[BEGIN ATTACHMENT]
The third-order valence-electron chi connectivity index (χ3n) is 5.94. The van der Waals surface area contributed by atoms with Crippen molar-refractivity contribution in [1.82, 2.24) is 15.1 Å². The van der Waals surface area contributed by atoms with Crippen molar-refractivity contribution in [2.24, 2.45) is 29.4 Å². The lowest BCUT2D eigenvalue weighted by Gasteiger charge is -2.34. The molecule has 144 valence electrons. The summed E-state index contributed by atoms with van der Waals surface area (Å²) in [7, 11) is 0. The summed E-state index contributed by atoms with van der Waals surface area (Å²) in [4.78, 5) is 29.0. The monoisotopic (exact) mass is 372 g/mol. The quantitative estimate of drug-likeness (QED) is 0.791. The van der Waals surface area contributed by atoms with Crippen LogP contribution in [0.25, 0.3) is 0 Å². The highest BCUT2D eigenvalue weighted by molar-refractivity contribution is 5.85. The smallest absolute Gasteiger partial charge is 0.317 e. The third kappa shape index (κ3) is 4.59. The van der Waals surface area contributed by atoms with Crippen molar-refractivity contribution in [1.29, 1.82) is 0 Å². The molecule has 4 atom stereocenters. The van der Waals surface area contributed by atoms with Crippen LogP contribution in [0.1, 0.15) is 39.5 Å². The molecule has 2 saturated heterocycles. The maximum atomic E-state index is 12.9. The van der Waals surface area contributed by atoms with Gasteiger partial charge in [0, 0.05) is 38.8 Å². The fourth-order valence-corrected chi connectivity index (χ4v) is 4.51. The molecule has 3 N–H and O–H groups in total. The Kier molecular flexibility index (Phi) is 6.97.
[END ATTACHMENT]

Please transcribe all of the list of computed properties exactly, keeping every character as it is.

The third-order valence-electron chi connectivity index (χ3n) is 5.94. The van der Waals surface area contributed by atoms with Crippen molar-refractivity contribution in [1.82, 2.24) is 15.1 Å². The van der Waals surface area contributed by atoms with Crippen molar-refractivity contribution in [2.24, 2.45) is 29.4 Å². The lowest BCUT2D eigenvalue weighted by Gasteiger charge is -2.34. The molecule has 144 valence electrons. The summed E-state index contributed by atoms with van der Waals surface area (Å²) in [7, 11) is 0. The summed E-state index contributed by atoms with van der Waals surface area (Å²) in [4.78, 5) is 29.0. The monoisotopic (exact) mass is 372 g/mol. The quantitative estimate of drug-likeness (QED) is 0.791. The van der Waals surface area contributed by atoms with Crippen LogP contribution in [0.25, 0.3) is 0 Å². The highest BCUT2D eigenvalue weighted by molar-refractivity contribution is 5.85. The smallest absolute Gasteiger partial charge is 0.317 e. The third kappa shape index (κ3) is 4.59. The van der Waals surface area contributed by atoms with Crippen molar-refractivity contribution in [1.29, 1.82) is 0 Å². The molecule has 4 atom stereocenters. The van der Waals surface area contributed by atoms with Crippen LogP contribution in [0.1, 0.15) is 39.5 Å². The molecule has 2 saturated heterocycles. The maximum atomic E-state index is 12.9. The van der Waals surface area contributed by atoms with Gasteiger partial charge in [0, 0.05) is 38.8 Å². The fourth-order valence-corrected chi connectivity index (χ4v) is 4.51. The molecule has 3 N–H and O–H groups in total. The Kier molecular flexibility index (Phi) is 6.97.